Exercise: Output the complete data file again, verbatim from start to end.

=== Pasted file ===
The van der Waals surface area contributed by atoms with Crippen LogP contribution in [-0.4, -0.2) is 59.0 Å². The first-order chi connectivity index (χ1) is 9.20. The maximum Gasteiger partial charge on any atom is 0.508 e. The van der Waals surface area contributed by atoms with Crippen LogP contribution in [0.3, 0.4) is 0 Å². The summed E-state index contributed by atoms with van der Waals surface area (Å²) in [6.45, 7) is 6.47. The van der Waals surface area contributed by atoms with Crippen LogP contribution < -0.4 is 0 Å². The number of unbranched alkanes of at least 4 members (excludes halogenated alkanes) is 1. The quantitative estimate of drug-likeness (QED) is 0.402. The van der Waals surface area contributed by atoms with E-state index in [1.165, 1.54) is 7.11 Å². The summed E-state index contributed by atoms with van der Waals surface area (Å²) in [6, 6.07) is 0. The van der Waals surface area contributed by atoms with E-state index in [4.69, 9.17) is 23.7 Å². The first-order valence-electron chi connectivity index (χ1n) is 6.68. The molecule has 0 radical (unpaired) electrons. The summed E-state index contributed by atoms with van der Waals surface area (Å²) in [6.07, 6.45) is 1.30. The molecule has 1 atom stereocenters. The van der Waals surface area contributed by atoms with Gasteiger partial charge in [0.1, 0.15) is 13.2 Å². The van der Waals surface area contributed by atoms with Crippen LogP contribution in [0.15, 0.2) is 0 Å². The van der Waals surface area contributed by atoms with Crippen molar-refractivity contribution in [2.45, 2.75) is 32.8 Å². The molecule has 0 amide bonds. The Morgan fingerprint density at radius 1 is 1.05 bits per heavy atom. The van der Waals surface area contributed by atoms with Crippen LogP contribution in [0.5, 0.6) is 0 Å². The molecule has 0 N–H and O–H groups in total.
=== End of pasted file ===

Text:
The van der Waals surface area contributed by atoms with Crippen LogP contribution in [-0.4, -0.2) is 59.0 Å². The first-order chi connectivity index (χ1) is 9.20. The maximum Gasteiger partial charge on any atom is 0.508 e. The van der Waals surface area contributed by atoms with Crippen LogP contribution in [0.3, 0.4) is 0 Å². The summed E-state index contributed by atoms with van der Waals surface area (Å²) in [6.45, 7) is 6.47. The van der Waals surface area contributed by atoms with Crippen LogP contribution < -0.4 is 0 Å². The number of unbranched alkanes of at least 4 members (excludes halogenated alkanes) is 1. The quantitative estimate of drug-likeness (QED) is 0.402. The van der Waals surface area contributed by atoms with E-state index in [1.165, 1.54) is 7.11 Å². The summed E-state index contributed by atoms with van der Waals surface area (Å²) in [6, 6.07) is 0. The van der Waals surface area contributed by atoms with E-state index in [4.69, 9.17) is 23.7 Å². The first-order valence-electron chi connectivity index (χ1n) is 6.68. The molecule has 0 radical (unpaired) electrons. The summed E-state index contributed by atoms with van der Waals surface area (Å²) in [6.07, 6.45) is 1.30. The molecule has 1 atom stereocenters. The van der Waals surface area contributed by atoms with Gasteiger partial charge in [0.1, 0.15) is 13.2 Å². The van der Waals surface area contributed by atoms with Crippen LogP contribution in [0.15, 0.2) is 0 Å². The van der Waals surface area contributed by atoms with Crippen molar-refractivity contribution in [2.45, 2.75) is 32.8 Å². The molecule has 0 amide bonds. The Morgan fingerprint density at radius 1 is 1.05 bits per heavy atom. The van der Waals surface area contributed by atoms with Crippen LogP contribution in [0.5, 0.6) is 0 Å². The molecule has 0 N–H and O–H groups in total.